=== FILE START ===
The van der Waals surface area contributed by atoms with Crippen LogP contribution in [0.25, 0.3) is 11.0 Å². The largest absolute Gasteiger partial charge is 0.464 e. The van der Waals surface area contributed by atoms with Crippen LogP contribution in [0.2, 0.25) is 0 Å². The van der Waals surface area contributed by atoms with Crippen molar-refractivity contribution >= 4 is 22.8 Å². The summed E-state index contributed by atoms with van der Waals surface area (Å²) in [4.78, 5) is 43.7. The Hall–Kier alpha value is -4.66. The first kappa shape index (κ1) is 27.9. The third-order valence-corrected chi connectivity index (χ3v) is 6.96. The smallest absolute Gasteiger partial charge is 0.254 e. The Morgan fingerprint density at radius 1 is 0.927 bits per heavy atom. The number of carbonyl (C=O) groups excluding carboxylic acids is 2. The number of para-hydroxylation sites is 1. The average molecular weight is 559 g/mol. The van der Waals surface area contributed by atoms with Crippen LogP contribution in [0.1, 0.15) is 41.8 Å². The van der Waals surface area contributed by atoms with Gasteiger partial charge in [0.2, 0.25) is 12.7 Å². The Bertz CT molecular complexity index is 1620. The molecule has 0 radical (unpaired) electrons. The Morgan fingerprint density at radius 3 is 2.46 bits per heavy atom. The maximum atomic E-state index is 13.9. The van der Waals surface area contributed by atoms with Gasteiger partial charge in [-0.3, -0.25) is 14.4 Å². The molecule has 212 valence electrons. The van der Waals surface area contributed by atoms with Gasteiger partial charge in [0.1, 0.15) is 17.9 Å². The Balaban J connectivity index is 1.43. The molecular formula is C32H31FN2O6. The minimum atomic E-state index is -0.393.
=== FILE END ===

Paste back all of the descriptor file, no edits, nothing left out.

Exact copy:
The van der Waals surface area contributed by atoms with Crippen LogP contribution in [0.25, 0.3) is 11.0 Å². The largest absolute Gasteiger partial charge is 0.464 e. The van der Waals surface area contributed by atoms with Crippen LogP contribution in [0.2, 0.25) is 0 Å². The van der Waals surface area contributed by atoms with Crippen molar-refractivity contribution >= 4 is 22.8 Å². The summed E-state index contributed by atoms with van der Waals surface area (Å²) in [4.78, 5) is 43.7. The Hall–Kier alpha value is -4.66. The first kappa shape index (κ1) is 27.9. The third-order valence-corrected chi connectivity index (χ3v) is 6.96. The smallest absolute Gasteiger partial charge is 0.254 e. The Morgan fingerprint density at radius 1 is 0.927 bits per heavy atom. The number of carbonyl (C=O) groups excluding carboxylic acids is 2. The number of para-hydroxylation sites is 1. The average molecular weight is 559 g/mol. The van der Waals surface area contributed by atoms with Crippen LogP contribution in [0.1, 0.15) is 41.8 Å². The van der Waals surface area contributed by atoms with Gasteiger partial charge in [0.2, 0.25) is 12.7 Å². The Bertz CT molecular complexity index is 1620. The molecule has 0 radical (unpaired) electrons. The Morgan fingerprint density at radius 3 is 2.46 bits per heavy atom. The maximum atomic E-state index is 13.9. The van der Waals surface area contributed by atoms with Gasteiger partial charge in [-0.3, -0.25) is 14.4 Å². The molecule has 212 valence electrons. The van der Waals surface area contributed by atoms with Gasteiger partial charge in [0.1, 0.15) is 17.9 Å². The Balaban J connectivity index is 1.43. The molecular formula is C32H31FN2O6. The minimum atomic E-state index is -0.393.